With many marriages ending in divorce, stepfamilies are becoming even more commonplace. Though your may find your family growing in number, cultivating a successful stepfamily takes time, compromise, and motivation.
Traditionally, a stepfamily has been defined as a family where a parent has at least one child not biologically (or legally, in terms of adoption) related to the other parent. This child may live with one biological parent and visits the other biological parent, or he or she may equally split time between both original parents. Other times a child has a lost a parent and the living parent will remarry.
There are many variations of stepfamilies. Whereas the term stepfamily once referred only to married couples, cohabitating relationships where one or both parents had existing children are now recognized as stepfamilies. Grown children, in the case of parental death, will often refer to their parent’s new spouse as a stepparent, even though they never lived under the same roof.
Blended families are also a form of stepfamily. This is where both partners come into the marriage or relationship with existing children. Blended families have many of the same challenges as other stepfamilies as well as unique ones.
As a stepfamily or blended family is beginning the process of transition, there are often some growing pains along the way. Adapting to new routines requires compromise for everyone. Emotions usually run high; guilt over a divorce, anger about sacrifices made, worry about the stepfamily transition, and jealousy between stepsiblings are fairly common responses.
Stepparents may struggle in the transition process to figure out their new roles. Questions over discipline, rule-setting, and household responsibilities are priorities to address. These may cause insecurity and uncertainty in the new stepparent. Parents also worry about perceived favoritism between biological and stepchildren.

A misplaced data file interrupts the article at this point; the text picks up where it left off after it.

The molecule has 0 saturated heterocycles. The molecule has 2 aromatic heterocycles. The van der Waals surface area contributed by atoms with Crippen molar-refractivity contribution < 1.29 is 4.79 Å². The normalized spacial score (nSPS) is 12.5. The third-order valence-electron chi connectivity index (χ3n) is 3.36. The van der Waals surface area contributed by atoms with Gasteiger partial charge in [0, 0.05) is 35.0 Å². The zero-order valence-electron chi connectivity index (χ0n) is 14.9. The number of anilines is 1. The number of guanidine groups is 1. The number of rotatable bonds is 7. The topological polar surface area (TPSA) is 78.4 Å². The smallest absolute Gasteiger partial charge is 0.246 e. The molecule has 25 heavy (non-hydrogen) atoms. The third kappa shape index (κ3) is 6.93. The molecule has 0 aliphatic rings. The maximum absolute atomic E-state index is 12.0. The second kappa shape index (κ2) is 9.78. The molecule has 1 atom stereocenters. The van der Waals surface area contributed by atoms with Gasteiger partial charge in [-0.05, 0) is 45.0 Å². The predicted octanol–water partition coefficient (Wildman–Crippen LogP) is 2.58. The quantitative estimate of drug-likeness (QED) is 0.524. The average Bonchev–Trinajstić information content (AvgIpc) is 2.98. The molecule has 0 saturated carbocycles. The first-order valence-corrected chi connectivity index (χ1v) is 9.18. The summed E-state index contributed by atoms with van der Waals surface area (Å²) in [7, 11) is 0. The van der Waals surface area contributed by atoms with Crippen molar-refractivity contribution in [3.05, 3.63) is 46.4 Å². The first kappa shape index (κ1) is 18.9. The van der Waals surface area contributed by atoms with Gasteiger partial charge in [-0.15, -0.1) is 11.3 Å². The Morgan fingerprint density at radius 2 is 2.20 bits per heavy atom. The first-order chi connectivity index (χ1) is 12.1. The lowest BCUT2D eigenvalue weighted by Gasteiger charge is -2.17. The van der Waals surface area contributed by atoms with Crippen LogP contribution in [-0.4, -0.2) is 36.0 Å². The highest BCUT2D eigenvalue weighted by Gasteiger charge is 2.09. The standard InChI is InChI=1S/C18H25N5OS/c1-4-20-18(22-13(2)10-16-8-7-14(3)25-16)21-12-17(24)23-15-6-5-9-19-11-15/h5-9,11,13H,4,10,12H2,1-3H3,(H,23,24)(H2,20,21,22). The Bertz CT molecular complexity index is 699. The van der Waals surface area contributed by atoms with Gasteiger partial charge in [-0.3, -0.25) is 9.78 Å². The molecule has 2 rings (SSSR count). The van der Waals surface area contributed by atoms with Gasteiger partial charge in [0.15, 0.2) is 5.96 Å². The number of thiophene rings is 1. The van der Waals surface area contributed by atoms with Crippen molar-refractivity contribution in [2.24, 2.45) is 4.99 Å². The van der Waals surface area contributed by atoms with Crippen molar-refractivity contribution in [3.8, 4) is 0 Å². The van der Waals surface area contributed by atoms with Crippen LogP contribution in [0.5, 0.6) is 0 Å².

Similarly, kids face transitional unrest. Children may feel caught between both biological parents, not wanting to upset either one. In addition, your child will need to learn how to “share” you with your new spouse. Sharing may also extend to their home and belongings if your new spouse or partner moved into your home.
Struggling Stepfamily Signs
With all these changes, stress is at an elevated rate. Here are some key warning signs of a stepfamily struggling with change:
Strategies for Successful Stepfamilies
Tension and family distress do not have to be the norm for beginning stepfamilies. The following suggestions are designed to improve unity within the family:
For Stepfamilies with a New Baby:
While the challenges are very real for today’s stepfamilies, so are the rewards. If your stepfamily is still experiencing growing pains in the adjustment process, ask for help. Family therapy is an excellent tool for working through everyone’s emotions in the transition. For additional help, check out the National Stepfamily Resource Center at www.stepfamilies.info.